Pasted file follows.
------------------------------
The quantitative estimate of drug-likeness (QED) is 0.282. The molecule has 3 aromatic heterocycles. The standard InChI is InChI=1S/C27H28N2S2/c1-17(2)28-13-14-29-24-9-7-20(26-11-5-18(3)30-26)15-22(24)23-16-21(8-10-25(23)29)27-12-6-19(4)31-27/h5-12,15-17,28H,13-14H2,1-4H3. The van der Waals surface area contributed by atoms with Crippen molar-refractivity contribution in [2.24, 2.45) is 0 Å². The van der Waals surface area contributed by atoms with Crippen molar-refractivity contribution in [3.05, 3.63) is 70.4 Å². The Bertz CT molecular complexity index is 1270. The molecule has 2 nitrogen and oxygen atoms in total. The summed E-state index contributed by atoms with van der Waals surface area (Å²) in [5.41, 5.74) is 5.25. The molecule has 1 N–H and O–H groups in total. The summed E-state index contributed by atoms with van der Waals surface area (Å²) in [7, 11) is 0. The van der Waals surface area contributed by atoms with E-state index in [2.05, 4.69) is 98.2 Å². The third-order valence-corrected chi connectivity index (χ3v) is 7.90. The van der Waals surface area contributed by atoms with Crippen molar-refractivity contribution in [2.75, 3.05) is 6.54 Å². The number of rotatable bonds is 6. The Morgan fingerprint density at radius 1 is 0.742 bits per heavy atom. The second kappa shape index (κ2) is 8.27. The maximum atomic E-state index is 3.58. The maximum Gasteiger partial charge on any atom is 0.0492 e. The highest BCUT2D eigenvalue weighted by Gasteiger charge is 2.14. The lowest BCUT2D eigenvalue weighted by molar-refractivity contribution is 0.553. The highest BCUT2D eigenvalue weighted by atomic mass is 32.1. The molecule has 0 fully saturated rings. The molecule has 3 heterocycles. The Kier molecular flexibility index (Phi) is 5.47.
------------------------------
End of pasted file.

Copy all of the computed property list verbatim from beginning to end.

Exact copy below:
The quantitative estimate of drug-likeness (QED) is 0.282. The molecule has 3 aromatic heterocycles. The standard InChI is InChI=1S/C27H28N2S2/c1-17(2)28-13-14-29-24-9-7-20(26-11-5-18(3)30-26)15-22(24)23-16-21(8-10-25(23)29)27-12-6-19(4)31-27/h5-12,15-17,28H,13-14H2,1-4H3. The van der Waals surface area contributed by atoms with Crippen molar-refractivity contribution in [2.24, 2.45) is 0 Å². The van der Waals surface area contributed by atoms with Crippen molar-refractivity contribution in [3.05, 3.63) is 70.4 Å². The Bertz CT molecular complexity index is 1270. The molecule has 2 nitrogen and oxygen atoms in total. The summed E-state index contributed by atoms with van der Waals surface area (Å²) in [5.41, 5.74) is 5.25. The molecule has 1 N–H and O–H groups in total. The summed E-state index contributed by atoms with van der Waals surface area (Å²) in [7, 11) is 0. The van der Waals surface area contributed by atoms with E-state index in [2.05, 4.69) is 98.2 Å². The third-order valence-corrected chi connectivity index (χ3v) is 7.90. The van der Waals surface area contributed by atoms with Crippen molar-refractivity contribution in [2.75, 3.05) is 6.54 Å². The number of rotatable bonds is 6. The Morgan fingerprint density at radius 1 is 0.742 bits per heavy atom. The second kappa shape index (κ2) is 8.27. The maximum atomic E-state index is 3.58. The maximum Gasteiger partial charge on any atom is 0.0492 e. The highest BCUT2D eigenvalue weighted by Gasteiger charge is 2.14. The lowest BCUT2D eigenvalue weighted by molar-refractivity contribution is 0.553. The highest BCUT2D eigenvalue weighted by atomic mass is 32.1. The molecule has 0 fully saturated rings. The molecule has 3 heterocycles. The Kier molecular flexibility index (Phi) is 5.47.